Third, if you’re goal is to write a picture book, don’t send art—that’s not your job. Seriously.

Persist

You may try your hand at picture books (easier said than done) or focus on middle school humor. You may, like me, hop across age levels and try your hand at both fiction and nonfiction. There’s no one right way. The trick is finding what works for you.

You’ll take classes. You’ll practice. You’ll accumulate rejections. You’ll keep on.

One thing’s certain. If you persist, your writing will become stronger and stronger and you’ll have a real chance to make that dream of holding in your hands a children’s book with your name on the cover.

Two words, my friends: Jump, froggies!

How to Get the Most Out of a Writers’ Conference

Thursday, February 5th, 2015

I organized large conferences for many years, so I look at conferences a bit differently than the average person. Some participants would skip the luncheon (paid for by their employer) to go shopping. Others would skip sessions and stand in the halls to snack and chat with colleagues.

But as  a writer paying your own conference fee and attending to improve your writing, make connections, and learn how to get your book published; you need to be strategic.

A writers’ conference is an investment of time and money so be sure to use both wisely.

Money

First, money. Preregister so you get the lowest rate. Make your hotel reservations early so you can stay in the conference hotel. You’ll save on transportation and won’t miss out on evening networking opportunities. Blocks of rooms at the reduced conference rate run out early. Reserve as soon as you consider attending, and if you aren’t 100% sure you’ll go, mark your calendar so you can cancel by a certain date without paying a fee.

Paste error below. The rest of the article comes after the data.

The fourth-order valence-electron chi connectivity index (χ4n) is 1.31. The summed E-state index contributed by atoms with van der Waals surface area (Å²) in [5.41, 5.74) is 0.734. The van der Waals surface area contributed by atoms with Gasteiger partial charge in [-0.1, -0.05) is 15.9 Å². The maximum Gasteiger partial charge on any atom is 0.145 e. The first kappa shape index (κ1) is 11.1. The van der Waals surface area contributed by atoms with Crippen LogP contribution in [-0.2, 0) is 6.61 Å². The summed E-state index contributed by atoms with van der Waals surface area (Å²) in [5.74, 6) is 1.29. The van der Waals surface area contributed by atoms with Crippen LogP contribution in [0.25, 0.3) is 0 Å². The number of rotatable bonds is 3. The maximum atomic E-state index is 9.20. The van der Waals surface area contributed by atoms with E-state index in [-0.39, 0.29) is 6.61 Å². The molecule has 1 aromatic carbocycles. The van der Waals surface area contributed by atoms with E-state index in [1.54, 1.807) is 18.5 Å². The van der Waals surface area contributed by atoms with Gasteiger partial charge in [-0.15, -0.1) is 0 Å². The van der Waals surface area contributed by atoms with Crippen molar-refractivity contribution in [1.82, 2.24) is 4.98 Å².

Plan Your Schedule

Review the conference program and highlight any workshops or events of interest. Then go back through time slots where you have more than one workshop highlighted. You can often make the decision the day of the workshop but now you are armed and ready with your finalists identified.

If consultations are offered with agents and editors, do your homework. Read their biography statements and make sure they work with your genre. Note any deadlines for advanced readings.

Network

At meals and breaks don’t just chat with your friends — you can talk to them at home for free. This is your opportunity to connect with the new people around you. If you are shy by nature, know that many writers are and most do want to network at conferences. Just smile at your neighbor and ask, “Tell me about your writing.” What writer could resist such an invitation?

If there are receptions, breakfasts, happy hours, or other types of networking events, attend. You might meet your new beta reader or even your future agent!

And don’t sell too hard. Yes, you have refined your elevator pitch until it is irresistible but give it a rest. When editors, agents, and other writers are mingling they want to relax and get to know you so it may not be the best time for your spiel. Unless, of course, an editor turns to you and says, “Tell me about your book.” Go for it!

Collect business cards from your new connections and make notes each night so you don’t confuse the fantasy author with the biographer. Send followup emails a few days after the conference to those you want to keep in contact with. Follow, friend, and link up with any people you enjoyed connecting with in person.

Work the Workshops

Divide and conquer. If you attend with friends, you can share notes from different workshops. Even better, share the costs of purchasing recordings of the sessions. I am still listening to the sessions I couldn’t attend at the recent 31st Annual SDSU Writers’ Conference. Some of the sessions I did not even highlight have been packed with useful information.

Wondering which conference to attend? Chuck Sambuchino’s post on “Which Writers’ Conferences are the Best to Attend,” lists a nice selection complete with links.

Above all, go, enjoy, and learn!

Share

Please share your conference strategies and your favorite writers’ conferences.